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SALT LAKE CITY (AP) -- The state's highest court will hear arguments in the battle over the right to ban guns on the University of Utah campus.
University administrators say the school has the right to keep its 28-year ban on guns on campus despite a state law that says otherwise. State Attorney General Mark Shurtleff maintains that the ban is not covered under the Utah Constitution.
Shurtleff's appeal of a lower court ruling that sided with the university is scheduled for a hearing Monday before the Utah Supreme Court.
"The only issue before the court will be whether the state constitution protects the university's right of autonomy," university attorney Alan Sullivan said.
Assistant Attorney General Brent Burnett said the school is covered by the same guidelines as other state institutions.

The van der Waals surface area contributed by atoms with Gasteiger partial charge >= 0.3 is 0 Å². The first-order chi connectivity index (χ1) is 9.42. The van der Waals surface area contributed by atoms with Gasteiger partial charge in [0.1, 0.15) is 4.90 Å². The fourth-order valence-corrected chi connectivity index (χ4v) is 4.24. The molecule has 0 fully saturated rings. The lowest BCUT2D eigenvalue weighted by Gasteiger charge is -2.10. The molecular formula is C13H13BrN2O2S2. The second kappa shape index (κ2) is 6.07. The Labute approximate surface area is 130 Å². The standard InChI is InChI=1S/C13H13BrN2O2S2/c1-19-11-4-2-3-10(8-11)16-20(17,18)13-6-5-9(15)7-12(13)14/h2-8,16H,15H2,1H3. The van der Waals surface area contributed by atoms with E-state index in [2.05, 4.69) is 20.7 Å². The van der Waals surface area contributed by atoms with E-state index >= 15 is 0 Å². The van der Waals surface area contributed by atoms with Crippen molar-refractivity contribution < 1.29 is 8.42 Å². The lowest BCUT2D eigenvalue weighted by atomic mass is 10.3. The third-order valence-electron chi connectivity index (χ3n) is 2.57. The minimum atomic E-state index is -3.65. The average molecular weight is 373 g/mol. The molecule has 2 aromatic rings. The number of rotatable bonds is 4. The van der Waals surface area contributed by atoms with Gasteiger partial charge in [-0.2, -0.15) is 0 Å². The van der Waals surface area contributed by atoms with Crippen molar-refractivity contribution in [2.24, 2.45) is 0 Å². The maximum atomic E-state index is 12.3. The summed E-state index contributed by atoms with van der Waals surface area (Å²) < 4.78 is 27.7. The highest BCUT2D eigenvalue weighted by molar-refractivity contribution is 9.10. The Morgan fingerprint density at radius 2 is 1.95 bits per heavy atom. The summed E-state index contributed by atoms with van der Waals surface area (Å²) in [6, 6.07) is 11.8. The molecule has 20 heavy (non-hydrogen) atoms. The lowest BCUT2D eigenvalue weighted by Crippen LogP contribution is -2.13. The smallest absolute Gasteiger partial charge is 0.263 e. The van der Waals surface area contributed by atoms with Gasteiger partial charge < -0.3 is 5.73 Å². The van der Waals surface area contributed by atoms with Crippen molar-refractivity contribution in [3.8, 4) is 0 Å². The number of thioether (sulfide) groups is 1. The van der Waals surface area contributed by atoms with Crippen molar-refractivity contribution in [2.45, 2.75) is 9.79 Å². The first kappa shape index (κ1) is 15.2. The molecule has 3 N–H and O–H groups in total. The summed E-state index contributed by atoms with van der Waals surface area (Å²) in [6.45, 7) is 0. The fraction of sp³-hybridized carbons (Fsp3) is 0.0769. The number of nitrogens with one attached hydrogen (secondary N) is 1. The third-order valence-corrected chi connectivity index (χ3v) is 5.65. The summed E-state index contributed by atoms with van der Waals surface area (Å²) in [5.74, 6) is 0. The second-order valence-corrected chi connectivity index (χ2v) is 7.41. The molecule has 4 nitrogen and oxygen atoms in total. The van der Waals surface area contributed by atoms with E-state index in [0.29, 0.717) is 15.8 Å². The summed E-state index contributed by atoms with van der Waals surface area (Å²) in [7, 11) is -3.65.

"Does the state constitution give some kind of autonomy to the U., allowing it to disregard state law?" Burnett asked.
The Legislature passed a bill this year requiring the university to allow permitted firearms on campus. But the Utah Supreme Court in May declared moot the issue of whether the university is acting against state regulations. The state's appeal will continue with both sides only arguing whether the ban is against the state Constitution.
In Shurtleff's brief to the Supreme Court, he argues that the Utah Constitution contains no right to academic freedom for the state's public colleges and universities, and that the university cannot continue to defy the will of the Legislature.
A ruling from the state court may not be the end of the issue. Burnett said the school could still go to a federal court, claiming it has a constitutional right to keep the ban if the Utah Supreme Court rules for the state.
If the court sides with the university, the issue becomes moot, Burnett said.
(Copyright 2004 by The Associated Press. All Rights Reserved.)